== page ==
Poll shows women rated as negotiators

More than half of respondents to the latest World Business poll: "Do female-associated negotiating skills produce the best results?" - believe that 'softer' approaches such as collaborative, creative and empathetic produce the best results.

by The World Business online poll
Last Updated: 23 Jul 2013

In the world of business, women are considered more accommodating, win-win negotiators who seek to preserve existing relationships by maximising the joint returns achieved by negotiating parties. They draw on emotional intelligence including intuition. Conversely, men are assumed to be highly competitive, manipulative, win-lose negotiators who want to obtain good deals from their opponents.

If these stereotypical assumptions are correct, we might expect male business people to achieve better negotiating results than their female colleagues. However, there is an increasing body of evidence to suggest that this is not the case. In this month’s cover feature, Learning to negotiate with a female touch, INSEAD professor Horacio Falcao says women tend to get better results when they are negotiating on behalf of someone else, than when negotiating their own salaries.

This view is backed by Charles Craver, who is Freda Alverson Professor of Law at George Washington University Law School. Over the past 30 years, he has conducted several statistical analyses of student negotiation performance based upon gender and has found no difference in performance between male and female students.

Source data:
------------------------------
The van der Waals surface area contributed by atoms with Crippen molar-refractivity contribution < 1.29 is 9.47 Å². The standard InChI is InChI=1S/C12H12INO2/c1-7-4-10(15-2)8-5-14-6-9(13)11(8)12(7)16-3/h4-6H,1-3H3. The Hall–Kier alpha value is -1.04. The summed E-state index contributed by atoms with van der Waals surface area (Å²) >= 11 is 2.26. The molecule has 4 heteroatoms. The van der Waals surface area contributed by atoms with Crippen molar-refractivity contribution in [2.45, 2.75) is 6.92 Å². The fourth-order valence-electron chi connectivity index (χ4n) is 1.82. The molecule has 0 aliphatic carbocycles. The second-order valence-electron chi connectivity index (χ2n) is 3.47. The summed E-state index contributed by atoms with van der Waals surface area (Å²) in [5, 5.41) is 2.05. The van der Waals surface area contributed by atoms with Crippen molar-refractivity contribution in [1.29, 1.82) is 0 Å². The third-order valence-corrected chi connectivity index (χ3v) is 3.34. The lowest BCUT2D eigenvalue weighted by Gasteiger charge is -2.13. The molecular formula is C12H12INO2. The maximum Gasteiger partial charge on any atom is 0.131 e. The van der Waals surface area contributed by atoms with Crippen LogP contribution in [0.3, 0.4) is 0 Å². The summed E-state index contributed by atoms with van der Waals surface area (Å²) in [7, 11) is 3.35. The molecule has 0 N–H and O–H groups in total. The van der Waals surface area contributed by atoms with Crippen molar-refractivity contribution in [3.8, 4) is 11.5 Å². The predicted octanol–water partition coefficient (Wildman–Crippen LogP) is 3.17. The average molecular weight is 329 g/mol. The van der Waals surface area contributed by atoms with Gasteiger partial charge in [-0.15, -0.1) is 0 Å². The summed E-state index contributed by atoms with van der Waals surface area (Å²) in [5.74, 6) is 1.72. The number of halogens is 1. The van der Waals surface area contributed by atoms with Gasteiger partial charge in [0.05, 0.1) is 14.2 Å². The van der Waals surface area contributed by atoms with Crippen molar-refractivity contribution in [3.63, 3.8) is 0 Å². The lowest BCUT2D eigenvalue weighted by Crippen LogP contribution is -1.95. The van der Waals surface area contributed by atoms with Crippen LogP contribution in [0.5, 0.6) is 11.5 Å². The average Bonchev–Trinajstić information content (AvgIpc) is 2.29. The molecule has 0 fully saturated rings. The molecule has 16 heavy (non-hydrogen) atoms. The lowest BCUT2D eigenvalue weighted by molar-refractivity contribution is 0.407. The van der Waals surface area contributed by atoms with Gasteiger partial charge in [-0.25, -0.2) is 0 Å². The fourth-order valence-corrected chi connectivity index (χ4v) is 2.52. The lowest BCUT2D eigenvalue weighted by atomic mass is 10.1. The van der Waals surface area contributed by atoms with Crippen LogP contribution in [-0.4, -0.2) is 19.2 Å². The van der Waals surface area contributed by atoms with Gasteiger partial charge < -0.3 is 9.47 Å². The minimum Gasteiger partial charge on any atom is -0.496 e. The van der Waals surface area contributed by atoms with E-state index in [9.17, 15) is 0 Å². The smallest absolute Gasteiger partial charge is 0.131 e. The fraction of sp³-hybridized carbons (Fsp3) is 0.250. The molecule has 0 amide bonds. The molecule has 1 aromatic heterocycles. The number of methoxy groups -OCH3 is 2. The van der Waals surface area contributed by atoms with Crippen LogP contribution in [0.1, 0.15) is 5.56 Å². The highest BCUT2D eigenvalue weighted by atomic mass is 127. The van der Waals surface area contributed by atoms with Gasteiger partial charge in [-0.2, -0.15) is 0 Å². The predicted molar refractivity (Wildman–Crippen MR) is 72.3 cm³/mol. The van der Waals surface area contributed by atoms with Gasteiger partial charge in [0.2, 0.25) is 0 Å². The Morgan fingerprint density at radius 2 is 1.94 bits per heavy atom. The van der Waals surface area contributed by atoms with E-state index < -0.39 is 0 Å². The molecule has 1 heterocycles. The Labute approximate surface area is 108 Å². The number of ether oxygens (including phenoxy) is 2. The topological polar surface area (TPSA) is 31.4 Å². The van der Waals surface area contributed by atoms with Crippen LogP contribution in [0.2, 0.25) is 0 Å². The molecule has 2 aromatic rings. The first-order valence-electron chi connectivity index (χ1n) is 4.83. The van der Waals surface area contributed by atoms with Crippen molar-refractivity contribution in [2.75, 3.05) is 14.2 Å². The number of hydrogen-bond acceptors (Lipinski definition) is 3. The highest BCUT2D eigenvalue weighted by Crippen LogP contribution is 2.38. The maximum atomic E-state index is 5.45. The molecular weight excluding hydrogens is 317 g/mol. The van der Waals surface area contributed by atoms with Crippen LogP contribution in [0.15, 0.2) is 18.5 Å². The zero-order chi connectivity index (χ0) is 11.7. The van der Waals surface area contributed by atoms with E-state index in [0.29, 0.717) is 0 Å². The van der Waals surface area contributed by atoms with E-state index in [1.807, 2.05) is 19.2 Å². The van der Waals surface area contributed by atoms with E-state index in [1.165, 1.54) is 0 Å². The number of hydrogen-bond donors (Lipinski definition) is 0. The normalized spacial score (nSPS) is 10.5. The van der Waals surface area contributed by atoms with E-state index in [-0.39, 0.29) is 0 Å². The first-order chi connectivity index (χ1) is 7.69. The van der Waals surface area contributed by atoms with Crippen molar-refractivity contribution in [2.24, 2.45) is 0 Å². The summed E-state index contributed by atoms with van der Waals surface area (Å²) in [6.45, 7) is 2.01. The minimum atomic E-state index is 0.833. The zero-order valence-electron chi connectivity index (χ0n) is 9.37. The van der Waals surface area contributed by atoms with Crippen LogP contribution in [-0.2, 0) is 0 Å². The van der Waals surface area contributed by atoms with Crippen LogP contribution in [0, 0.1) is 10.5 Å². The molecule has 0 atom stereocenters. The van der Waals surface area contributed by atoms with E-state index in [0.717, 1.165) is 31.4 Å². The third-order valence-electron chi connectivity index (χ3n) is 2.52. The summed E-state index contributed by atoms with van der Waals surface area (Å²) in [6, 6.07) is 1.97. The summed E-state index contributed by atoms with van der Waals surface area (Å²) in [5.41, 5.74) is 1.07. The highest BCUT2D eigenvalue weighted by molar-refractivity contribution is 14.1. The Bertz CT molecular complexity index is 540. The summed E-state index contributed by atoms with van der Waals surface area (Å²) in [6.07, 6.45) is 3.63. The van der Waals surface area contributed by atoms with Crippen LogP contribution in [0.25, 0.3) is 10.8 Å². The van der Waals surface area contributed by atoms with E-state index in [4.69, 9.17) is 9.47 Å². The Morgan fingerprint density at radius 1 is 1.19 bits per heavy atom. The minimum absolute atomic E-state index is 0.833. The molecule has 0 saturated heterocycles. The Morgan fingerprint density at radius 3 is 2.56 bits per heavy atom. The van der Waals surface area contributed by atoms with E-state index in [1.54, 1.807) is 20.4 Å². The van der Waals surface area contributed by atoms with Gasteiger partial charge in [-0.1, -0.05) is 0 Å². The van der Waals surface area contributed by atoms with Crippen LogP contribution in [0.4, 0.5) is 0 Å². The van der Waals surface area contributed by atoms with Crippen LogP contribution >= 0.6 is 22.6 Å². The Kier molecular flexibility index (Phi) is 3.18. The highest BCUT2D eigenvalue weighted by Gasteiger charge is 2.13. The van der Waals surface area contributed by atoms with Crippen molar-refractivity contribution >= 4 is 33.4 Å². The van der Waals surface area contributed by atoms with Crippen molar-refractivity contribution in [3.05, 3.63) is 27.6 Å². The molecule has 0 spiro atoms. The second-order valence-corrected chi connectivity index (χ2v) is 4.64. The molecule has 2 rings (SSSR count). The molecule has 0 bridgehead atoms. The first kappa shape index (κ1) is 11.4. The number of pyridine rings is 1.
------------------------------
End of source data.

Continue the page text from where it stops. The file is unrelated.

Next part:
"I have found absolutely no statistically significant differences between the results achieved by men and by women. The average results are almost identical. Several people suggested to me that while the average results might be equal, the male results would be more widely distributed," he says.

"This theory was based upon the premise that women are more accommodating and less competitive, generating more results in the mid-range, while more competitive, win-lose males would either achieve highly beneficial results or well below average results. If this hypothesis were correct, the standard deviations for the more dispersed males would be higher than those for the centrally concentrated females. The fact that I have found no statistically significant differences with respect to the male and female standard deviations contradicts this theory."

Fiona Dent, director of executive education and the influencing skills and strategy course at Ashridge Business School, agrees that gender is increasingly irrelevant in the negotiation stakes. "I don't think being a good negotiator is gender specific. Our course participants have got stuck on the 'persuasive reasoning' style of negotiating and they don't know what they are doing wrong. The reason they have adopted this style is because it gets results in business more often. But while it tends to be rewarded initially, the act of persuasion is often superficial."

She says women are most effective at making intuitive decisions at middle manager level. But as they ascend a company’s ranks they struggle to retain their natural intuition, while fighting their corner in a male environment. Nonetheless, Dent believes that increasing numbers of females are getting to the top using a variety of styles including their softer traits. "The really successful women are the ones who have learned that there are a variety of different ways of 'influencing', but far and the best way is to draw on all styles of negotiation."

She believes that males have started to see the benefits of a more collaborative and creative style of negotiation. "I think businessmen are finally beginning to cotton on to the fact that more feminine skills have their role to play and are becoming acute to the need to develop these skills."

By Abi Newman

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